After receiving complaints by members of the Lake Highlands community, “Black Lives Matter” signs at a memorial to victims of racist violence have been removed by Richardson ISD officials. Photos, flowers and other signs have been allowed to remain. RISD granted permission to Lake Highlands Area Moms Against Racism to create the memorial earlier this month, providing the display was “of educational value.”
Since the July 2 creation of the “Say Their Names” exhibit, with hundreds of photos and names including Emmitt Till, George Floyd, Martin Luther King and Lake Highlands High School alum Atatiana Jefferson, neighbors have been drawn to view it with their children. Observers have been seen seeking information about the victims on their phones and leaving flowers in their memory.
“I absolutely support raising awareness about racism in our school district and our community so we can work together towards solutions,” Superintendent Dr. Jeannie Stone wrote in a statement to Advocate Monday, “and am comfortable that my words and my actions have backed that up. So when I was approached by a group of Lake Highlands moms seeking permission to create an educational memorial on Lake Highlands HS property over the summer, remembering and honoring Black Americans who died as a result of racism, I instantly agreed, and still support that now. As RISD’s leader, I believe it’s important for our students, staff and community to see that we recognize that racism is part of our history, still exists today, and we want to take steps systemically to end it. I asked that the memorial would be educational, and not political or in some way divisive, and our parents agreed.
“After being up for several days, signs promoting the Black Lives Matter movement were added to the memorial, and at that point other members of the community began expressing strong concern about the memorial as something that was divisive and not appropriate for our public school property. Because I did not and do not want the Say Their Names memorial to become something that causes division within our community, I had to ask that the signs be removed from the memorial.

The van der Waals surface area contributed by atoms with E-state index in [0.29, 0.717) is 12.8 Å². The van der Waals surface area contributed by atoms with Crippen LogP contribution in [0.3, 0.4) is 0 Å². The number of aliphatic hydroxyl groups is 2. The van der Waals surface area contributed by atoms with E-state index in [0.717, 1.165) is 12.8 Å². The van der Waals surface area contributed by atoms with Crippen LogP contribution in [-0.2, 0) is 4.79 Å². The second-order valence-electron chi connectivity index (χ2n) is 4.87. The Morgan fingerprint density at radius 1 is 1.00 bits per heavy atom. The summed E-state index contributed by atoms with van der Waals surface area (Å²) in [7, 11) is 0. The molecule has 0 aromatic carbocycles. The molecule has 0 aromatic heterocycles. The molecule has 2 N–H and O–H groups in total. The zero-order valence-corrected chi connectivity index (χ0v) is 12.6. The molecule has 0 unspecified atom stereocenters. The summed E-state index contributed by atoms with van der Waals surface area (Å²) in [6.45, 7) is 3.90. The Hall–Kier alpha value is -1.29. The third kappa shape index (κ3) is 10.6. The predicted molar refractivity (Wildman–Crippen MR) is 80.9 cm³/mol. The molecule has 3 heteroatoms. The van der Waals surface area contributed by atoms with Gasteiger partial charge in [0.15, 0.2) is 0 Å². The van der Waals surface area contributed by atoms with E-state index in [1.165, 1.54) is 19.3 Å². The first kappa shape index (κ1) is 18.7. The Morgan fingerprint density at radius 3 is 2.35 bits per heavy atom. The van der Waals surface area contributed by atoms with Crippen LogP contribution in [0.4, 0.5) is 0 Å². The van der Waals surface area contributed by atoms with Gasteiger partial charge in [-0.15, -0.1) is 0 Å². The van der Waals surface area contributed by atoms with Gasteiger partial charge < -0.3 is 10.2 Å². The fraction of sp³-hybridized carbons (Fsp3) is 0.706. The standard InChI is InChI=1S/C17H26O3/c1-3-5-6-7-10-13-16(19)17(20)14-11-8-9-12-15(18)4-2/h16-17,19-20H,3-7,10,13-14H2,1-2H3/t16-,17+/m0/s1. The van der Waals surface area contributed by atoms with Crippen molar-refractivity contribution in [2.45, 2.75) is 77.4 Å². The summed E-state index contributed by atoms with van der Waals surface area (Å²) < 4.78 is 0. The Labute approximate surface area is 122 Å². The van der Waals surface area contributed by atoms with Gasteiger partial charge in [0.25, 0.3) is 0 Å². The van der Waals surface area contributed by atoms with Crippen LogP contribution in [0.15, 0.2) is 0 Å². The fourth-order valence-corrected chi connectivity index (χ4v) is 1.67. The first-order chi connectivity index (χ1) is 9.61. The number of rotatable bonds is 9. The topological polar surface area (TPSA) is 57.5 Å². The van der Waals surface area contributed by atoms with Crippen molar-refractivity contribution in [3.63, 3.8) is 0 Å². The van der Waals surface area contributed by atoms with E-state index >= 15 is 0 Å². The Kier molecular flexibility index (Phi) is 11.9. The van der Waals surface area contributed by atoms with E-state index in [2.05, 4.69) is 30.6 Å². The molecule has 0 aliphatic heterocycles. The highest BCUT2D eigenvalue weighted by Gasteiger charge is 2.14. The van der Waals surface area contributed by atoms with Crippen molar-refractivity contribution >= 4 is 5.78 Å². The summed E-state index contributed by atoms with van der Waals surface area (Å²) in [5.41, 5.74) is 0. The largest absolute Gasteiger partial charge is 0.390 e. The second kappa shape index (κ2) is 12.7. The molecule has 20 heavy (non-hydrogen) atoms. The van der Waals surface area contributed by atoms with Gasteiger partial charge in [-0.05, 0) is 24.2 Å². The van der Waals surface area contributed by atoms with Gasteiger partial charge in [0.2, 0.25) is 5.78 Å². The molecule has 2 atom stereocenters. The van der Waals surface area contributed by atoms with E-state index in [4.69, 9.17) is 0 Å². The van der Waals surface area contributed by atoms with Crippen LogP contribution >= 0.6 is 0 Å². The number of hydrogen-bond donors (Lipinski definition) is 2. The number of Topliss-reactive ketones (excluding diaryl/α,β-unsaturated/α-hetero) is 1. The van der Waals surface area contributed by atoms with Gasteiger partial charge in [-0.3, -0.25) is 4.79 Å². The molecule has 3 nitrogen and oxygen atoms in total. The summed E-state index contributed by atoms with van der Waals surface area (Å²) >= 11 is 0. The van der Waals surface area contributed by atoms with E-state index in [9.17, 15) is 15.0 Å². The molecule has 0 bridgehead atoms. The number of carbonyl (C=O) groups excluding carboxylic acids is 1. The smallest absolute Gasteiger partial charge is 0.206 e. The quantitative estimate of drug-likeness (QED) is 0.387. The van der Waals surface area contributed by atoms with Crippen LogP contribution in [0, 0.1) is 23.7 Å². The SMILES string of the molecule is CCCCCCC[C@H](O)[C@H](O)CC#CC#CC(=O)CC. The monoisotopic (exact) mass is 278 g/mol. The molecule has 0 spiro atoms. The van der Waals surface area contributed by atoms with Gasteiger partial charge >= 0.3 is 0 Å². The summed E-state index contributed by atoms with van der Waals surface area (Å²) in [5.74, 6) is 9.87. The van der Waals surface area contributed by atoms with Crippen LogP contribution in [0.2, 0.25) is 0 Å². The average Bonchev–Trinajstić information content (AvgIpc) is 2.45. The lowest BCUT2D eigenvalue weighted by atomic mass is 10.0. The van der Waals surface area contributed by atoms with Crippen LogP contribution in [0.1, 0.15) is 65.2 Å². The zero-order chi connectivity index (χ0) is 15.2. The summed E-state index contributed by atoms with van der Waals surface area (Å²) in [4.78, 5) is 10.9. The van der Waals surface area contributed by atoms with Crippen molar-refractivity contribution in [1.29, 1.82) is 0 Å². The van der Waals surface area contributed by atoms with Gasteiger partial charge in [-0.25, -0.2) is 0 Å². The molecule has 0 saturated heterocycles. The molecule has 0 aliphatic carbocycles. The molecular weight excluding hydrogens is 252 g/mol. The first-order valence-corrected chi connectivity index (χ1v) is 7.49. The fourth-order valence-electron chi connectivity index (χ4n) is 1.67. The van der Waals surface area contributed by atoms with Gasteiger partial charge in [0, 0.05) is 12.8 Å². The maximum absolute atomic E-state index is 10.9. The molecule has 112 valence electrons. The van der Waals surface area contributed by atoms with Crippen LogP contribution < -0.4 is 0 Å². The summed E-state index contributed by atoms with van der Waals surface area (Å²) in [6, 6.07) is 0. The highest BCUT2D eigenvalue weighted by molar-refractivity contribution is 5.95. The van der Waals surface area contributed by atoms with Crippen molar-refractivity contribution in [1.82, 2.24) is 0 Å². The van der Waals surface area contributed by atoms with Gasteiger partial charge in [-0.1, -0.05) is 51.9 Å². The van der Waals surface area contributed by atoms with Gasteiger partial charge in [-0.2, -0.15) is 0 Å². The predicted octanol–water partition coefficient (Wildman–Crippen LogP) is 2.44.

“I am committed to continuing to work with Lake Highlands Moms Against Racism and the other parents, students, alumni, and employees who have shared their experiences with racism and asked for change within RISD. Adopting and beginning implementation of RISD’s first policy on equity, diversity and inclusion last year was a necessary initial step, but much more can and will be done as we move forward systemically to address and end racism in our district. In the meantime, it is my hope that the summer memorial project can serve to prompt respectful conversations, spark curiosity among students, and bring our community closer together through education and understanding.”
The display is expected to remain on the fence outside Wildcat Stadium throughout the month of July.
Earlier this summer, Stone also met with current and former students, who presented a list of demands to dismantle systemic racism in the district, create policies to close achievement gaps and make RISD schools more welcoming for BIPOC (Black, Indigenous and People of Color) students. Her work with these students continues, and she appeared on NBC 5 Monday to discuss the topic with 2020 graduates Priscilla Beltran and Osadolor Osawemwenze, who shared racist encounters with teachers and students.
“It was a painful couple of hours to hear of these experiences. So many times these things are happening in classrooms, hallways, locker rooms and cafeterias,” Stone told NBC 5’s Deborah Ferguson. “One of the things [they] told me is that these things have become very normalized.”
“We’re in the top ten most diverse school districts in the state of Texas,” continued Stone. “There has to be an awareness and a movement for us to really start to embrace and really love and appreciate what that diversity means. These young adults coming forward to talk about these things really did wake up something in my heart and in our school district. Racism in our society – we all know that it exists, but has it been talked about before? It’s part of our history, but for behaviors that the kids described going on as acceptable, it really put a spotlight on why that word ‘demand’ had to be used.”
You can view the full discussion on fighting racism in RISD on NBC 5 here.